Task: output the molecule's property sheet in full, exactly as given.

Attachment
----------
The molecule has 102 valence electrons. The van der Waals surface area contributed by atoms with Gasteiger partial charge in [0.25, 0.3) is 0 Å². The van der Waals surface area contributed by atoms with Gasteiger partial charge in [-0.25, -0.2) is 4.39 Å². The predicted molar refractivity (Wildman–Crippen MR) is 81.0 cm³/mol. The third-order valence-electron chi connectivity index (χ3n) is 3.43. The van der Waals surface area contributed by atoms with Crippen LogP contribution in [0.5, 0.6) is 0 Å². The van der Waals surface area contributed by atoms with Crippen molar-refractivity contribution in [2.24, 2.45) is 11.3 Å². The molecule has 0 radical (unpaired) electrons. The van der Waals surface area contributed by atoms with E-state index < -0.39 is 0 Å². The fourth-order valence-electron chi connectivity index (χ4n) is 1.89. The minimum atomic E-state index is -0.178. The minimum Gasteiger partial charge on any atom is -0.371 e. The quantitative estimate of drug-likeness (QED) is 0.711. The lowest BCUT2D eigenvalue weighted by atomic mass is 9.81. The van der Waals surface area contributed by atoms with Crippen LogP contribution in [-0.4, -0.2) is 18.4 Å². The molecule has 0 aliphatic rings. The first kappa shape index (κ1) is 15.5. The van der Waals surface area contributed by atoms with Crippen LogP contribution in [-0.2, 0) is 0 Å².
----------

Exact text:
The molecule has 102 valence electrons. The van der Waals surface area contributed by atoms with Gasteiger partial charge in [0.25, 0.3) is 0 Å². The van der Waals surface area contributed by atoms with Gasteiger partial charge in [-0.25, -0.2) is 4.39 Å². The predicted molar refractivity (Wildman–Crippen MR) is 81.0 cm³/mol. The third-order valence-electron chi connectivity index (χ3n) is 3.43. The van der Waals surface area contributed by atoms with Crippen LogP contribution in [0.5, 0.6) is 0 Å². The van der Waals surface area contributed by atoms with Crippen molar-refractivity contribution in [2.24, 2.45) is 11.3 Å². The molecule has 0 radical (unpaired) electrons. The van der Waals surface area contributed by atoms with E-state index < -0.39 is 0 Å². The fourth-order valence-electron chi connectivity index (χ4n) is 1.89. The minimum atomic E-state index is -0.178. The minimum Gasteiger partial charge on any atom is -0.371 e. The quantitative estimate of drug-likeness (QED) is 0.711. The lowest BCUT2D eigenvalue weighted by atomic mass is 9.81. The van der Waals surface area contributed by atoms with Crippen LogP contribution in [-0.4, -0.2) is 18.4 Å². The molecule has 0 aliphatic rings. The first kappa shape index (κ1) is 15.5. The van der Waals surface area contributed by atoms with Crippen LogP contribution in [-0.2, 0) is 0 Å².